480VAC to 277V without transformer?

Discussion in 'General Electronics Chat' started by barnabus, Sep 17, 2013.

  1. barnabus

    Thread Starter New Member

    Sep 17, 2013
    3
    0
    Have an application that requires 277VAC, but only have 480VAC. I know I can get 277VAC by going from one leg to ground. Is this appropriate? Do I need a transformer? What happens if ground is lost - or do I need to worry about ground lost?
     
  2. MaxHeadRoom

    Expert

    Jul 18, 2013
    10,548
    2,373
    You should NEVER use Earth Ground as a circuit conductor, for mains power, anyway.
    If by one leg to ground you really mean neutral, and it is a valid neutral as per the electrical code then it would be OK, e.g. a transformer star point has been earth grounded at the transformer, and a separate conductor set up as the neutral.
    Ensure the total load connected to your supply is not sufficient to unbalance the other phases.
    Max.
     
  3. mcgyvr

    AAC Fanatic!

    Oct 15, 2009
    4,770
    970
    You should hire a competent electrician ASAP.
     
    #12 likes this.
  4. Alec_t

    AAC Fanatic!

    Sep 17, 2013
    5,800
    1,104
    Presumably your 480V AC is a 3-phase supply and you are considering using the voltage from one phase terminal to neutral?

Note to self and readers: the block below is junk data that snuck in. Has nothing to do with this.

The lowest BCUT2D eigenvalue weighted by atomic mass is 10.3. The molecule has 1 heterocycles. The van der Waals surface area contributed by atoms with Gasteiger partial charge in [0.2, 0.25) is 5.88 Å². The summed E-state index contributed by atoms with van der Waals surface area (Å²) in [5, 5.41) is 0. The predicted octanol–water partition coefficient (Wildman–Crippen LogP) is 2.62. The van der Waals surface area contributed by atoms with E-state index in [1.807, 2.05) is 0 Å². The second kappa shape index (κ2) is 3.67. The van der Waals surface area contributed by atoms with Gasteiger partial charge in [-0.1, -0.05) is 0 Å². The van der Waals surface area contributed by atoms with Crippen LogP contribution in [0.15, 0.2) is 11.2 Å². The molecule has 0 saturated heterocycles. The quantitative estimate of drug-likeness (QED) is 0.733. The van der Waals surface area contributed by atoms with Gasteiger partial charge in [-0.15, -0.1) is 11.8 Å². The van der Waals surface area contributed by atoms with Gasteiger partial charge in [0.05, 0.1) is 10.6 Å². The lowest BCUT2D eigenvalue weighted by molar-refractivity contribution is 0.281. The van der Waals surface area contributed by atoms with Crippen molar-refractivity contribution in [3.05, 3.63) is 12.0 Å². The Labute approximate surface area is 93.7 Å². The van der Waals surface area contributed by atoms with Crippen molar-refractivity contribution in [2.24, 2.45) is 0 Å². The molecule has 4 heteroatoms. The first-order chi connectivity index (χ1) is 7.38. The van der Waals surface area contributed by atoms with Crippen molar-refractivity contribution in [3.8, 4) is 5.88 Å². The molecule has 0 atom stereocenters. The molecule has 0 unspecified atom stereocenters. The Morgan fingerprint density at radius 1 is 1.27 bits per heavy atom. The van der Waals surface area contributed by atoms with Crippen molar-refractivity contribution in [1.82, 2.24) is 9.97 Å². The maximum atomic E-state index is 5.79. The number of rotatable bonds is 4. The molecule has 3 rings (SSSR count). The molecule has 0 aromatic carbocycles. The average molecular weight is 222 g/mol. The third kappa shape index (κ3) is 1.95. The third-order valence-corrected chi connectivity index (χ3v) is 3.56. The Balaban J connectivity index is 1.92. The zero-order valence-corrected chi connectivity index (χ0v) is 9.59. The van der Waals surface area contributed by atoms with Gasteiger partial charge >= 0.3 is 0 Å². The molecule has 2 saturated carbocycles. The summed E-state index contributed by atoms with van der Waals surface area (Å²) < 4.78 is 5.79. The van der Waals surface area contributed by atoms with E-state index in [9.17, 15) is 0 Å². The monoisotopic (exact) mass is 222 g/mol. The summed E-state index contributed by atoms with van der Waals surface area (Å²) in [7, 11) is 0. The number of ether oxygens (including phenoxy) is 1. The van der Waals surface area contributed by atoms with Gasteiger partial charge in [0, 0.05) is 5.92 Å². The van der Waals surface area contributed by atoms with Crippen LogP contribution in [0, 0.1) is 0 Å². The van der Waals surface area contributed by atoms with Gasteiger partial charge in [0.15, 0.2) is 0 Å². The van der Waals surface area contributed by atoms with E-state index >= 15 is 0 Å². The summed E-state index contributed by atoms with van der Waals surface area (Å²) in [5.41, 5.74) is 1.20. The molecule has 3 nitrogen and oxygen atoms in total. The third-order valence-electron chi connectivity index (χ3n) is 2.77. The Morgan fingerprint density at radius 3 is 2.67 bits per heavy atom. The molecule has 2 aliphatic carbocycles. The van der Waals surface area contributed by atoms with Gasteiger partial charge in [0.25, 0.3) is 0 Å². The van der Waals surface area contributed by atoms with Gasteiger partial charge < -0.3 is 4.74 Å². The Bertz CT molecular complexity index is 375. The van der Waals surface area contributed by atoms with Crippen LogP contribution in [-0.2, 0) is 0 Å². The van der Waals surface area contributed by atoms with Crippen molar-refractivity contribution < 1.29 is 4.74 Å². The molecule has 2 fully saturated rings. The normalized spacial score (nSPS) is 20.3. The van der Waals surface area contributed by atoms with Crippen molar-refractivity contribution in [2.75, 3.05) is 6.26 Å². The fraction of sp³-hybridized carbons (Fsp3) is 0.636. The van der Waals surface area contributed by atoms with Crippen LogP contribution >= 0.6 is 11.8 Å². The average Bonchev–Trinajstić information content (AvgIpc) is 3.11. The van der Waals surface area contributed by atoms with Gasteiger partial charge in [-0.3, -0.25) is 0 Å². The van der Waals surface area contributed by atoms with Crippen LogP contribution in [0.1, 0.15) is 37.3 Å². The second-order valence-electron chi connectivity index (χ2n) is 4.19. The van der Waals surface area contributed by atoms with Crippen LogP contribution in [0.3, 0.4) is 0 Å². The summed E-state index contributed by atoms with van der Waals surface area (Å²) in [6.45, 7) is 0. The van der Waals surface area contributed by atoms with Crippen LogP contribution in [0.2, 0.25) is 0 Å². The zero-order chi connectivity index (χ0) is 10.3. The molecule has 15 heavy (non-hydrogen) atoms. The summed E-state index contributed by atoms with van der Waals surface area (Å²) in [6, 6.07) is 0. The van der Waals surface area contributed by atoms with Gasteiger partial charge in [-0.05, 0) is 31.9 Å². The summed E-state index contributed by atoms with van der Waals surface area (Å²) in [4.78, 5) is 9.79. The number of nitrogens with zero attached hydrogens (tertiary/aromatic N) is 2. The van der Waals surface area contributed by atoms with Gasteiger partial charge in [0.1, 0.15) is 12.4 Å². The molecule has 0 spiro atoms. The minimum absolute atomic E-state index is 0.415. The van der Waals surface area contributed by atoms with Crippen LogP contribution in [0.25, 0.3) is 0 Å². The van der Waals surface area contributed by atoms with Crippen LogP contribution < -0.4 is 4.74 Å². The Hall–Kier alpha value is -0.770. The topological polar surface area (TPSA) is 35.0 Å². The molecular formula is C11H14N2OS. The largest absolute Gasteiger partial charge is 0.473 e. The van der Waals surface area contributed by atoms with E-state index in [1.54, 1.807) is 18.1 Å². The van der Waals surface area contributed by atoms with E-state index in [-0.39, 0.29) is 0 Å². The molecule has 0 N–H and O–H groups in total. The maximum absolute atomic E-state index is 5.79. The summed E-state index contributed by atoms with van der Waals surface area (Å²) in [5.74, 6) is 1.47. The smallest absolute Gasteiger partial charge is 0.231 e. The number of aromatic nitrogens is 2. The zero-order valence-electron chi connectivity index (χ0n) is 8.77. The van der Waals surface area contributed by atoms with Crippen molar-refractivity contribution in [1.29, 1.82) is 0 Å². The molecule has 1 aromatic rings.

5. barnabus

    Thread Starter New Member

    Sep 17, 2013
    3
    0
    Yes, this is correct. Wondering where I get a valid neutral. Normal installations that I see have three phases and a ground. Or - am I missing that they all have a neutral? Or - is the neutral not being brought to me?
     
  6. #12

    Expert

    Nov 30, 2010
    16,298
    6,810
    You have to understand the difference between "ground" and "neutral", then go look at the wires, maybe even verify with a volt meter, to see if a neutral is provided. We can't see it from here, so you have to do it. And be really careful! This kind of voltage will blow your fingers off and turn a Harbor Freight voltmeter into a ball of flames.
     
  7. MaxHeadRoom

    Expert

    Jul 18, 2013
    10,548
    2,373
    Are you in N.A.?
    If you have three 3 phase conductors and a ground, it would most likely mean that the Neutral point has been Earth grounded, but if this is the case, you cannot use this as a conductor, a separate neutral would have to be ran from this star point or ground point origin.
    You need to determine exactly what the supply consists of to progress any further.
    Max.
     
  8. gerty

    AAC Fanatic!

    Aug 30, 2007
    1,153
    304
    480 3 phase with a WYE connection will have a neutral, 480 DELTA does not have a neutral. You need to find out which you have. On some service panels, if you open the door there is a placard stating whether it's delta or wye.

    Failing that, the removal of the panel cover, by someone qualified, will reveal a neutral if there is one there.
     
    GopherT likes this.
  9. barnabus

    Thread Starter New Member

    Sep 17, 2013
    3
    0
    I am in North America. Is 480V Wye uncommon in North America - Michigan? I understand the difference between ground and common also - essentially that's why I'm asking the question. Thanks for your help on this.
     
  10. gerty

    AAC Fanatic!

    Aug 30, 2007
    1,153
    304
    WYE is very common. Where I worked last we had 480 WYE and used 277 volts for all the plant lighting. Where I work now we have 208 WYE, if anything I have seen less DELTA connections.

    edit: did you check the panel for the specs?
     
Loading...